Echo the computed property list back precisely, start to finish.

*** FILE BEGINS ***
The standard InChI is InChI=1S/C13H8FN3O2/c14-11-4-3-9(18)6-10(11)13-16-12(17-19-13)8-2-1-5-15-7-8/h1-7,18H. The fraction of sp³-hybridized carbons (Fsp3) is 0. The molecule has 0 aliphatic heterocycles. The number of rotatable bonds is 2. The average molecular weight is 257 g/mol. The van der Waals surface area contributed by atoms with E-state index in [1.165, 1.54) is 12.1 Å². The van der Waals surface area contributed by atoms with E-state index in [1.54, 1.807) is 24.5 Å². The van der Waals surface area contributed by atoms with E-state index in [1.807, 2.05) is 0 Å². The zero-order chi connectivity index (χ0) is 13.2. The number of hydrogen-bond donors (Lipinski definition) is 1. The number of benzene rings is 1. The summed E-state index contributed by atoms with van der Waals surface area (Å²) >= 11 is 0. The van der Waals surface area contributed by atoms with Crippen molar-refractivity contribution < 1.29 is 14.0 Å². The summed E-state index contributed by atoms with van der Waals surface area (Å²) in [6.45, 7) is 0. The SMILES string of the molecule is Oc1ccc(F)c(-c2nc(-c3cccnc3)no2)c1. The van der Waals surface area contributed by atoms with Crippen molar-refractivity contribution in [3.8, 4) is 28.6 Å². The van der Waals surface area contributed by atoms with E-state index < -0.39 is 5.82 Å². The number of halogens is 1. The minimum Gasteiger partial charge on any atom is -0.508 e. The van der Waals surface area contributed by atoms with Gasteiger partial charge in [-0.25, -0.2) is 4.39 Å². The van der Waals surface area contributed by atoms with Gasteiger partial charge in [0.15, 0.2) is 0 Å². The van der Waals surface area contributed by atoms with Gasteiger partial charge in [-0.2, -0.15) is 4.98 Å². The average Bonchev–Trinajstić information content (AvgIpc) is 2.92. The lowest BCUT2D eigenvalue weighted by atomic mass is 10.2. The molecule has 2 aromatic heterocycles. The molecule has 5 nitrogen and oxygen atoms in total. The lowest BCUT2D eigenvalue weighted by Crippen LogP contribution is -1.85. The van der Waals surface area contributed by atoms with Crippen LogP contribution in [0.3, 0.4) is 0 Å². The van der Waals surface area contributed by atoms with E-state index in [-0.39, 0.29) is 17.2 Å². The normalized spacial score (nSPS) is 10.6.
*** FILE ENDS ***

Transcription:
The standard InChI is InChI=1S/C13H8FN3O2/c14-11-4-3-9(18)6-10(11)13-16-12(17-19-13)8-2-1-5-15-7-8/h1-7,18H. The fraction of sp³-hybridized carbons (Fsp3) is 0. The molecule has 0 aliphatic heterocycles. The number of rotatable bonds is 2. The average molecular weight is 257 g/mol. The van der Waals surface area contributed by atoms with E-state index in [1.165, 1.54) is 12.1 Å². The van der Waals surface area contributed by atoms with E-state index in [1.54, 1.807) is 24.5 Å². The van der Waals surface area contributed by atoms with E-state index in [1.807, 2.05) is 0 Å². The zero-order chi connectivity index (χ0) is 13.2. The number of hydrogen-bond donors (Lipinski definition) is 1. The number of benzene rings is 1. The summed E-state index contributed by atoms with van der Waals surface area (Å²) >= 11 is 0. The van der Waals surface area contributed by atoms with Crippen molar-refractivity contribution < 1.29 is 14.0 Å². The summed E-state index contributed by atoms with van der Waals surface area (Å²) in [6.45, 7) is 0. The SMILES string of the molecule is Oc1ccc(F)c(-c2nc(-c3cccnc3)no2)c1. The van der Waals surface area contributed by atoms with Crippen molar-refractivity contribution in [3.8, 4) is 28.6 Å². The van der Waals surface area contributed by atoms with E-state index < -0.39 is 5.82 Å². The number of halogens is 1. The minimum Gasteiger partial charge on any atom is -0.508 e. The van der Waals surface area contributed by atoms with Gasteiger partial charge in [-0.25, -0.2) is 4.39 Å². The van der Waals surface area contributed by atoms with Gasteiger partial charge in [0.15, 0.2) is 0 Å². The van der Waals surface area contributed by atoms with Gasteiger partial charge in [-0.2, -0.15) is 4.98 Å². The average Bonchev–Trinajstić information content (AvgIpc) is 2.92. The lowest BCUT2D eigenvalue weighted by atomic mass is 10.2. The molecule has 2 aromatic heterocycles. The molecule has 5 nitrogen and oxygen atoms in total. The lowest BCUT2D eigenvalue weighted by Crippen LogP contribution is -1.85. The van der Waals surface area contributed by atoms with Crippen LogP contribution in [0.3, 0.4) is 0 Å². The van der Waals surface area contributed by atoms with E-state index in [-0.39, 0.29) is 17.2 Å². The normalized spacial score (nSPS) is 10.6.